A Look Back at Healthcare.gov

The period of time during which individuals are able to take part in the open enrollment end March 31, 2014. The amount of publicity Healthcare.gov received in October last year drew in numerous discussions. The situation has settled down and now we can look back with a clearer picture.

Complex System

Healthcare.gov was more than just a website. It’s a front-end for an entire set of systems interconnected to exchange data. The system has to make requests to a handful of other agencies checking for citizenship, financial eligibility, IRS, Homeland Security, SSA, etc. Because of the multiple layers Healthcare.gov needed such as:

  • Bank level authentication and encryption.
  • Verification of identity and identity.
  • Granting insurance companies access to advertise plans.
  • Calculation of federal subsidy.
  • Managing and storing all the application data.

These were just some of the situations that made the back-end component of Healthcare.gov struggle. In addition, political interest required the site to do the enrollment upfront in order to show the subsidized price to reduce the sticker shock to the American public.

Lack of Proper Testing

Initially the contractor’s built their system to handle 50,000 people using it at the same time. The number was based on the roll out of the Massachusetts version of the site a number of years ago. When launching a new online system, the peak load will often happen on the first day of launch. Without proper stress testing, many systems will drop dead due to the flood of traffic. For examples of this, Intechnica wrote a blog listing 15 examples of high profiled companies having their website crash due to lack of testing. The lack of QA and proper testing before the live launch of Healthcare.gov was a nightmare for user experience. The multi-hour wait times, blank menus, and so called “prison glitches” which stopped a user from moving forward until they specified how long they had been incarcerated, despite never being incarcerated. The administration expected more states to make their own exchanges to reduce workload on the federal system. The exact opposite happened. Over 60% of the country is coming to the federal exchange instead of a state-run one.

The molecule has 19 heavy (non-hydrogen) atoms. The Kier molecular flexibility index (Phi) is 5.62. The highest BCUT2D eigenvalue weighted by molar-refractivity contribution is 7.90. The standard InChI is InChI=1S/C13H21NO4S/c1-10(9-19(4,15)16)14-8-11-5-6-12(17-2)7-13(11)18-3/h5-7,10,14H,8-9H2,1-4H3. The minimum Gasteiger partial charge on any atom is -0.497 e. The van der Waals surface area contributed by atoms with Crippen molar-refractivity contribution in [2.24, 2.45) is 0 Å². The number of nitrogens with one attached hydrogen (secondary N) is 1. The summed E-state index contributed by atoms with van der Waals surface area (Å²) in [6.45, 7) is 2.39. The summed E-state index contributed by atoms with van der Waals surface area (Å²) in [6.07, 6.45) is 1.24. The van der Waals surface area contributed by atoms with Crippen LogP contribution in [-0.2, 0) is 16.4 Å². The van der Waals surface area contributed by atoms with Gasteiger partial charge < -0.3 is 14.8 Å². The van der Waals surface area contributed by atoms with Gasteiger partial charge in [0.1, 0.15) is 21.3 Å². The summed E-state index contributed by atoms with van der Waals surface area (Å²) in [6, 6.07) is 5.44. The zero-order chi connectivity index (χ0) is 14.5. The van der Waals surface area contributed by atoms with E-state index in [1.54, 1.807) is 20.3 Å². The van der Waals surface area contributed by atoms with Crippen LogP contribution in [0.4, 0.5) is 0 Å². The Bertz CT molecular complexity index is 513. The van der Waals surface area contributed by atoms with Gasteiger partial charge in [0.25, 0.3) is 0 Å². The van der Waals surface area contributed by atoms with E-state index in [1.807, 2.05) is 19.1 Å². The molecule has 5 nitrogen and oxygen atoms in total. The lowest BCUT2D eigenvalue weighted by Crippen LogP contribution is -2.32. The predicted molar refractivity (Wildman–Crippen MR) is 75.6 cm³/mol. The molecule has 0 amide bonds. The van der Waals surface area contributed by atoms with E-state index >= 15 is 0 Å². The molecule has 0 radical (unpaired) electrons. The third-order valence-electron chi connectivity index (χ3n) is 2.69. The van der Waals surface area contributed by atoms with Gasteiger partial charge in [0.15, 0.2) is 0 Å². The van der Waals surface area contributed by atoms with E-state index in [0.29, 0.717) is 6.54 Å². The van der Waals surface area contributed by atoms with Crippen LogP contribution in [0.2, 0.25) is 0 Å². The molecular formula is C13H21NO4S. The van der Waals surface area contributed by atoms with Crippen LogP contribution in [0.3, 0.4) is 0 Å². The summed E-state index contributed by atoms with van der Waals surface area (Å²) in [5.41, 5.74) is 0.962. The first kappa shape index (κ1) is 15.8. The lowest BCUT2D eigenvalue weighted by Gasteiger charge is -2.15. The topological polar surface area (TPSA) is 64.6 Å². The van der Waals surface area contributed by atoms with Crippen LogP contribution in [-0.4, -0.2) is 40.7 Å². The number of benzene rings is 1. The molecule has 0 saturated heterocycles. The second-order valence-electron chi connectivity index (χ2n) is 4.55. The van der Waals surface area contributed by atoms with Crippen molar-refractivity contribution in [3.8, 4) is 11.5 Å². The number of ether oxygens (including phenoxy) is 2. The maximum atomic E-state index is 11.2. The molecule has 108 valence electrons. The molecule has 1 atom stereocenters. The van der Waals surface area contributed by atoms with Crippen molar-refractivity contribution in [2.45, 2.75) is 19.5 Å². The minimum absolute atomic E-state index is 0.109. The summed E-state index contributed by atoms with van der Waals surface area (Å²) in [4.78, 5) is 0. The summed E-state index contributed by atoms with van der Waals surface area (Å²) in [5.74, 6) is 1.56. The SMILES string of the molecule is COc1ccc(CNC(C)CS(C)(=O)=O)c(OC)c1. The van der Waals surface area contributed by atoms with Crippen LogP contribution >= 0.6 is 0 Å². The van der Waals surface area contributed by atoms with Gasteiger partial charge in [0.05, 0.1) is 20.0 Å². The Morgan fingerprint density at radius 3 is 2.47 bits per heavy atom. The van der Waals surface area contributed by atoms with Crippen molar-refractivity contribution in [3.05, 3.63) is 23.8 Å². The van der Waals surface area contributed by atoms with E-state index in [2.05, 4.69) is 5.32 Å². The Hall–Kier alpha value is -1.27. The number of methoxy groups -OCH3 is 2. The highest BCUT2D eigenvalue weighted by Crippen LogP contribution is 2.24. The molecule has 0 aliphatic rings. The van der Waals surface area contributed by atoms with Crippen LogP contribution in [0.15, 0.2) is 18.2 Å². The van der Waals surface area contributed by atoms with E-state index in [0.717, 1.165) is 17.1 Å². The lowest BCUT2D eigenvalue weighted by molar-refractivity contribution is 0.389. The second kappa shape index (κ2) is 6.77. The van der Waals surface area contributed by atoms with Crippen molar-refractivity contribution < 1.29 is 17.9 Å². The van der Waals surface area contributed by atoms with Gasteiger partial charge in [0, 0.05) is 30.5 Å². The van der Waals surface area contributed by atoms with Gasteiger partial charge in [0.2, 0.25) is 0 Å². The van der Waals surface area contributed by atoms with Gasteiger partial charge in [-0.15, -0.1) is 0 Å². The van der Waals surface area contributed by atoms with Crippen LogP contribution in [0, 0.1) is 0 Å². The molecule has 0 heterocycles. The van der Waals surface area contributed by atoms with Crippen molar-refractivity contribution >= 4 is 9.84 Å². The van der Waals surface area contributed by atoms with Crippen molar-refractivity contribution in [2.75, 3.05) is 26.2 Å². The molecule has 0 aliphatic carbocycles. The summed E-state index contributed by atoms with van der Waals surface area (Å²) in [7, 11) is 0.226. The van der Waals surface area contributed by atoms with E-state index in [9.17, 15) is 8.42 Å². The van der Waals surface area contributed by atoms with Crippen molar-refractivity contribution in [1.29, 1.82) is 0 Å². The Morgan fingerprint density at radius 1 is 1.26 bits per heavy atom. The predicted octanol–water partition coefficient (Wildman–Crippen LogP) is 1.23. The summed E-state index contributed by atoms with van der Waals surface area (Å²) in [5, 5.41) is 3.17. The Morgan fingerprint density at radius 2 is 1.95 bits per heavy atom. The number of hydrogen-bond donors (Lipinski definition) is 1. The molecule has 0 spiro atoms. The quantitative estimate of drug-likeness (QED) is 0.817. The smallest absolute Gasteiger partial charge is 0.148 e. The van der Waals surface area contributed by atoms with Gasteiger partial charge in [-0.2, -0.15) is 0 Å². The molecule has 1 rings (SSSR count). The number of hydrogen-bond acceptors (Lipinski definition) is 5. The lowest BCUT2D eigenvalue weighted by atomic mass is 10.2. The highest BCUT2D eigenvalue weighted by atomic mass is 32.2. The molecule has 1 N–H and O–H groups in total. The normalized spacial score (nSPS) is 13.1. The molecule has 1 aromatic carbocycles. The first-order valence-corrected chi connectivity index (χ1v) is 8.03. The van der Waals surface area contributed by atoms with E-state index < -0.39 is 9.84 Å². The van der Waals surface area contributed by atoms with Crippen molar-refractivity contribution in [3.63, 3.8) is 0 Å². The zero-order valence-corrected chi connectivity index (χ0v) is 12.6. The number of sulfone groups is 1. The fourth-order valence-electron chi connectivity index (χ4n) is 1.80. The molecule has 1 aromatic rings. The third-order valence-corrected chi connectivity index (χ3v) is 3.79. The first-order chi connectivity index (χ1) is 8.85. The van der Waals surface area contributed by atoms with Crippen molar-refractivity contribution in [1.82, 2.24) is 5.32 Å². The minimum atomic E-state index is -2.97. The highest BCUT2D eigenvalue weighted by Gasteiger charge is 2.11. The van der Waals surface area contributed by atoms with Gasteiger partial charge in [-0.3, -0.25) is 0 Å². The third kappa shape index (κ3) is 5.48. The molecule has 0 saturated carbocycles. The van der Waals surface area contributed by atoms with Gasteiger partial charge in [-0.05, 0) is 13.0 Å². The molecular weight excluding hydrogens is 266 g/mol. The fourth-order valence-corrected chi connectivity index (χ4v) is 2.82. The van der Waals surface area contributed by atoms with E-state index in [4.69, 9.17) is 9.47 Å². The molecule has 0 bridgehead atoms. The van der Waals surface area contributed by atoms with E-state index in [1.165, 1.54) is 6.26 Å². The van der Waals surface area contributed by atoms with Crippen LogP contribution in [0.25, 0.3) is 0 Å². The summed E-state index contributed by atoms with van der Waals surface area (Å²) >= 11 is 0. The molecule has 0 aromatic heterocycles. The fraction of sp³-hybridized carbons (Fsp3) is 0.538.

Project Management & Communication Problems

Another failure was also lack of communication. The front end of Healthcare.gov was made by one company, and the back end made by another. They did not adequately communicate with one another during development, so issues have arisen based on the poor communication between the two parts.
The projection of the project was beyond optimistic. A web application of this scale being rolled out for the whole nation isn’t going to be finished. The term finished doesn’t fit too well with software development these days. The publicity to urge millions of Americans to sign up the first day was a standard that was unrealistic especially when the contract expected Healthcare.gov to be flawless on October 1.

Patching and Fixing

Since the launch of Healthcare.gov, the level of pressure to improve the web application has been significant. There is still work being done to improve the system and enhance user experience. The new management system has improved the site stability by lowering the error rate below 1% and allowing a capacity of 50,000 concurrent users.Below are charts and graphs to see the progress of Healthcare.gov after the first month of launch.
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